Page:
Canada is facing a large increase to the money supply in the context of new social programs associated with COVID-19. Your government in conjunction with financial news outlets do not want to use language like “increase the money supply” because it may be deemed alarming or inflationary. Instead, it refers to the monetary system in bankers code.
In essence, government securities are floated for distribution to commercial banks via the country’s “central bank”. The creation of this “security” (example would be a treasury bill or bond) in effect provides the directive for printing press operators to flip the switch. However; in advance of the creation of the new security, the central bank will check its “reserves” to ensure that the “vaults” are sufficiently equipped with an “asset” to merit the production of a new “security”. This is where things get interesting.
It used to be the case that gold characterized the reserve asset. However; gold lost its lustre as a reserve asset when President Nixon took the U.S. off the “Gold Standard” in 1971. President Roosevelt Roosevelt in fact ordered Americans to return gold for dollars as a mechanism to cope with The Great Depression.
So now, we have the creation of new money without a tangible assets being served as its foundation for existence. Furthermore, we are presented with ever increasing national debts represented by the apparent financing of governments by holders of such securities which will stretch way beyond ledgers of domestic commercial banks. We also have the vast majority of economists supporting such a system and special interest groups professionally organized to acquire government funding.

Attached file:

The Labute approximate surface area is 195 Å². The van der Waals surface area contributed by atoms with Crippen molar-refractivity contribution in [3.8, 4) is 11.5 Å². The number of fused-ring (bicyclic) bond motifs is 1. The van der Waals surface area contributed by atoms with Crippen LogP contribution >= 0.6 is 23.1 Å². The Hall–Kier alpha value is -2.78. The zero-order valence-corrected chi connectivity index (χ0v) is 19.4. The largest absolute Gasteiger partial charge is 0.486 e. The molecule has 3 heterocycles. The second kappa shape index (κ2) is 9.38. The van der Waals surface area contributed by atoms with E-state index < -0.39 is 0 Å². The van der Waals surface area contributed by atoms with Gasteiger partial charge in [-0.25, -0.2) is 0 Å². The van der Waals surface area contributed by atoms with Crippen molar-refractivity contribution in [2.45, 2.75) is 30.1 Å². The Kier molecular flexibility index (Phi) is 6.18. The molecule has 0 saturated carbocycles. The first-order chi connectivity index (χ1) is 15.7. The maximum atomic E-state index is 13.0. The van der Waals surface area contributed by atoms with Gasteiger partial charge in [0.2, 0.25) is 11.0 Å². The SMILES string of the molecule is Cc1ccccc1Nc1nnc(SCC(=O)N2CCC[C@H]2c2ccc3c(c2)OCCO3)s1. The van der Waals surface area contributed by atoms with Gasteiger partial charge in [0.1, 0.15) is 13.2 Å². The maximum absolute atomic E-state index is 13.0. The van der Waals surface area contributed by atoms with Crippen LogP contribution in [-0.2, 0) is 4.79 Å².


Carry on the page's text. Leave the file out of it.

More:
What can happen when a Black Swan event such as COVID-19 compels governments to inject new money in the hands of consumers in the context of a monetary system which has no tangible asset at its root? Inflation or deflation of course. This is the great debate. Logic dictates that prices should rise with a larger monetary base. However; when social conditions deteriorate, a hoarding impulse may compel folks to store their cash thereby producing deflation. Every economist will tell you that the worst economic scenario is one of “deflation”.
Politicians without any exposure to “Austrian Economic Theory” will naturally defer to “Keynesian” (flooding market with currency during demand drop) doctrine of mainstream economic thought. Will next generations be contented with paying interest on seemingly unsustainable national debts or will there be a consolidation at some point? Author Jim Rickard has referenced the “Special Depository Right” as a new unit of currency established by the International Monetary Fund.